Even those who have completed the arduous screening process and have been designated as refugees have not been granted proper resettlement in Papua New Guinea or in Australia. Of the handful of people granted status as refugees in Manus, few, if any, have been allowed to search for work and they remain on the island indefinitely. The Australian government insists that these centers are temporary processing sites, however detainees have been held on these islands for years without any sign of relief. This again violates additional portions of the 1951 Convention, which lay out when and how people granted asylum should be given work opportunities and provides that refugees should not be held indefinitely, but only long enough to adequately verify their claims.

Amnesty International estimates that Australia has spent more than $1 billion dollars in the upkeep of offshore asylum seekers. Moreover, since the facilities reopened in 2012, not a single person had been resettled. While Australian government officials assert that most of the inhabitants in these centers would not meet the classification of a refugee, experts disagree and say that likely 90% of them would be granted refugee status, were they ever given the opportunity.

For Syrian refugees, specifically, the Australian government has not only refused many asylum seekers from Syria, it has also actively worked to return them to Syria. The process of sending refugees (or those who have the right to be recognized as refugees) back to their home country is known as refoulement and is not only morally repugnant, but perhaps the practice the 1951 Convention most aimed to stop. Recently released departmental emails from Australian immigration officials show a willful indifference to the fate of those sent back to Syria. One operation’s lead even wrote to a colleague that she told the Syrian asylum seekers in Manus unequivocally that they would not be resettled in Australia or a third party country and, upon telling them this, was told that she would be sending them to their deaths.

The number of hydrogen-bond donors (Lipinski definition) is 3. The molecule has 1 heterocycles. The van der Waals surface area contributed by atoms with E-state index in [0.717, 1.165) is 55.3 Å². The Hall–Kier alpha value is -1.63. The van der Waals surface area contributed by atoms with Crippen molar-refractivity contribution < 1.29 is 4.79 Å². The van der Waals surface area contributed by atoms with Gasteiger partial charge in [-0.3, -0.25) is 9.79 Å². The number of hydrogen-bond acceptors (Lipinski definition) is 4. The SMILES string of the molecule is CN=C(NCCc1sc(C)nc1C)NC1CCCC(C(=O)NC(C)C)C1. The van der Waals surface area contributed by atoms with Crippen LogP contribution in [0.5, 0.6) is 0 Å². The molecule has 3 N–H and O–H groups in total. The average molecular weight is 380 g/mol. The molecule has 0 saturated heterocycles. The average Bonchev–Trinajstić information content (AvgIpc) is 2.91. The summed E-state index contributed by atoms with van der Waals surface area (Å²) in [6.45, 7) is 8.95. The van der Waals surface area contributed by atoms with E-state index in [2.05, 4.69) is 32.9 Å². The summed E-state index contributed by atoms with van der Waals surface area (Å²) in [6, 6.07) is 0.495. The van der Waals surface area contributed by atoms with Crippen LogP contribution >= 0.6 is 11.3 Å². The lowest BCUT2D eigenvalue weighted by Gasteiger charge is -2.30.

In the light of these current situations, Australia’s treatment of asylum seekers is Janus-faced at best, if not a violation of international law. While there may have been some initial hope that Tony Abbot’s recent removal as Prime Minister might lead to changes in these policies, statements by his replacement, Malcom Turnbull, make that change seem unlikely. After initially expressing concern over the condition in the immigrant detention centers, Prime Minister Turnbull backpedaled almost immediately and stated there would be no resettlement in Australia for those currently held in Nauru or Manus.

The international community should take a stand against the Australian government’s abusive and illegal actions. Refugees add immense value to the societies in which they resettle, and should not be denied their rights with impunity. Unfortunately, the current refugee crisis is likely to only get worse. Over the next few decades many predict that global climate change will cause a wave of “climate refugees” that dwarf the numbers we are seeing today. If Australia is not held accountable for its actions, it may be likely that other countries will follow suit in willfully breaking International Refugee Law.

Sarah Hunter is a J.D. candidate at Berkeley Law. She is a student contributor for Travaux.